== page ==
I met an ex-colleague the other. A freelancing yoga instructor, football coach, practitioner of Aikido and fitness guru, Subendran Dali is also one of the funniest guys I’d ever met and we shared so much laughter bitching about a former boss.
And then, he dropped the bomb. He said that recent surveys revealed that Malaysians are the most obese people in
Anyway, he is right. Check this post out.
“Look around the world,” he said, much to my growing fear that he might spout some Eastern philosophy. “Every where they close shop early. But here, we have teh tarik and supper at 2am, 3am or 4am,” he said. Alas, he touched on what should naturally be Malaysian’s favourite pastime, apart from bitching about local politics, which, again, is done during the Teh Tarik sessions.
To the non-Malaysian readers, you might wonder what a Teh Tarik is. “Teh” is tea in Malay, and typing it in Office’s Words application is a big bother because the ever helpful in-built spelling mechanism rearranges the letters, so the “Teh” becomes “The”. Go ahead, try it. Type “Teh” ten times and try to correct it. I won’t be surprised if few minutes later your colleagues are trying to help you retrieve your fist that got tangled up in a mess that was once your beloved keyboard.
Anyway, the Malaysian version is one where instead of normal milk; you mix it with condensed milk which is 10% milk and 290% sugar. You get this sticky, super-sweet beverage that has hints of tea if you are lucky that day. The next word, “Tarik” means pull. So, it means pulled tea, as in you pour from one container where the drink is mixed to the mug and pull the container way up till you got the beverage all over yourself.
So, Malaysian’s favourite supper usually consists of the said drink (I don’t want to type it, I value my fist) and accompanied by Roti Canai, which consist of 5% flour and the rest margarine or whatever fatty substance they use. Or Nasi Lemak which has rice cooked in coconut milk (which if you don’t know, where cooking oil is made from).
And those are only Malaysian food & beverage. We are also aware of fast food franchise that’s available from Perlis to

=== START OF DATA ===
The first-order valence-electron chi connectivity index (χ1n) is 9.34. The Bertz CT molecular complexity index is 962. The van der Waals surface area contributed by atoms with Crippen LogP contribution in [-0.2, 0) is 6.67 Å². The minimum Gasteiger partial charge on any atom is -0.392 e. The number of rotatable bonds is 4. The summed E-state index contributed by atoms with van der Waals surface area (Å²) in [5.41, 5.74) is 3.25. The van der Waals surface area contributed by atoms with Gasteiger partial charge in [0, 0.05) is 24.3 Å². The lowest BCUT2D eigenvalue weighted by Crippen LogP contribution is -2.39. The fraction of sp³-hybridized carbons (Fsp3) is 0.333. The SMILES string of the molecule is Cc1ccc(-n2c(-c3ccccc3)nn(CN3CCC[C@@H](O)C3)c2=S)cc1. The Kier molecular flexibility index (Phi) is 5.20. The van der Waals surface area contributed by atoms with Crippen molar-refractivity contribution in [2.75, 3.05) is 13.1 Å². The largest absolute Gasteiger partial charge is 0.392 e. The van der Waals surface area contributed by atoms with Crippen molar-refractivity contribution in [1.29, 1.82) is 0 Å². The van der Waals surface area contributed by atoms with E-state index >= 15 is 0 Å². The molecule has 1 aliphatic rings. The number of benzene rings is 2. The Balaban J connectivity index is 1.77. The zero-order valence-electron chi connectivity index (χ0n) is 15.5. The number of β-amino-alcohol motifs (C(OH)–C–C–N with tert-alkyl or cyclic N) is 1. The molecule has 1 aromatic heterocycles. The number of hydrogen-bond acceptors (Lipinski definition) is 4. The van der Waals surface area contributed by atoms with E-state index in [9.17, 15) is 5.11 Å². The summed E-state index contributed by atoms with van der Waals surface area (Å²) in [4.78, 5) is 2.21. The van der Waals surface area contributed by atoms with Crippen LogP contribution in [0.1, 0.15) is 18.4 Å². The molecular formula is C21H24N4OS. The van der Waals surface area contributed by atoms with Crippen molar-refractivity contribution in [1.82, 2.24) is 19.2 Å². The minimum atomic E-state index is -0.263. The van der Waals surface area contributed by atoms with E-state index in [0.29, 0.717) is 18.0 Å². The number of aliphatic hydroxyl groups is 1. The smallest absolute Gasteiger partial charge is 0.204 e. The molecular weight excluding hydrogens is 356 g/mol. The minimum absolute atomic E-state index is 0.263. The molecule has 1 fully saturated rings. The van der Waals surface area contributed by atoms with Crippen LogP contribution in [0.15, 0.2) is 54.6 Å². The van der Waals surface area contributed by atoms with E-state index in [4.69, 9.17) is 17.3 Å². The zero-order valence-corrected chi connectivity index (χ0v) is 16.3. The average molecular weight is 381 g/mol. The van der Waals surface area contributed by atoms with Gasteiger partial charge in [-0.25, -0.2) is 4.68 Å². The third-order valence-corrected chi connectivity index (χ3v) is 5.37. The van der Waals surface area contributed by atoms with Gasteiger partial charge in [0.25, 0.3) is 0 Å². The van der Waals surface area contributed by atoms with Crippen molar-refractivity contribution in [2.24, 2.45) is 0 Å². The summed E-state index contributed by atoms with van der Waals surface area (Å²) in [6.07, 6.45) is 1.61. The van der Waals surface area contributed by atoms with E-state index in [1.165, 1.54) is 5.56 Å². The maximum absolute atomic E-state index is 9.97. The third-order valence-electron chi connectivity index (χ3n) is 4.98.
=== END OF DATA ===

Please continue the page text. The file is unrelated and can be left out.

Generally I think I am mid-sized, but my mom doesn’t think so. It has been more than a decade since my mom commented that I have lost weight. Quite the opposite in fact. Recently she asked me where my neck was. I know I’ve got a bit heavy below the chin, but come on! She’s a wonderful, loving mom and I worship her. But when it comes to weight issue, she can be a real pain in the, err…missing neck.
Each time I go my parents place, my mom will cook all my favourite meal, feed me breakfast, lunch, tea, dinner and then supper. And then, when I am back home and on the phone with her, she’d give me stern warning about my weight problem. Even ordinary conversation is peppered with hints of the weight issue. The phone conversation would go something like this:
Me: So, how’s dad’s work.
Mom: Fine, coz he didn’t have extra weight to worry about.
Me: How’re the dogs?
Mom: On diet. What you had for lunch?
Me: Dry twig.
Mom: Good boy.
So, here’s an idea I have for the government. Appoint my mom as the Weight Issue Consultant. With her incessant nagging and pressuring, they can get the relevant ministry to transfer the pressure back the people to lay off that sticky drink and turn their face away from Nasi Lemak Bungkus. She’d be the right person to consult when writing speech for anything. For instance let’s say the prime minister wants to address the environmental issue.
Let’s say excerpt of the speech goes “….that it is imperative that we take care of our environment and this attitude should start from home…”
My mom would reword it this way, “…that it is imperative, while you make sure you are no thicker than a lamp post, that we take care of our environment, and this also mean you eat once a day and run twenty kilometres, and this attitude should start from home where you make your own salad…”
Having her on board will do Malaysians a lot’s of good. But of course, there will be backlash from the food and beverage or hospitality industry. This in turn will not bode with Malaysians who are addicted to fatty food. Chaos will reign, with hungry Malaysians creeping around looking for fatty meals. When that happens, don’t look for me. I’d be in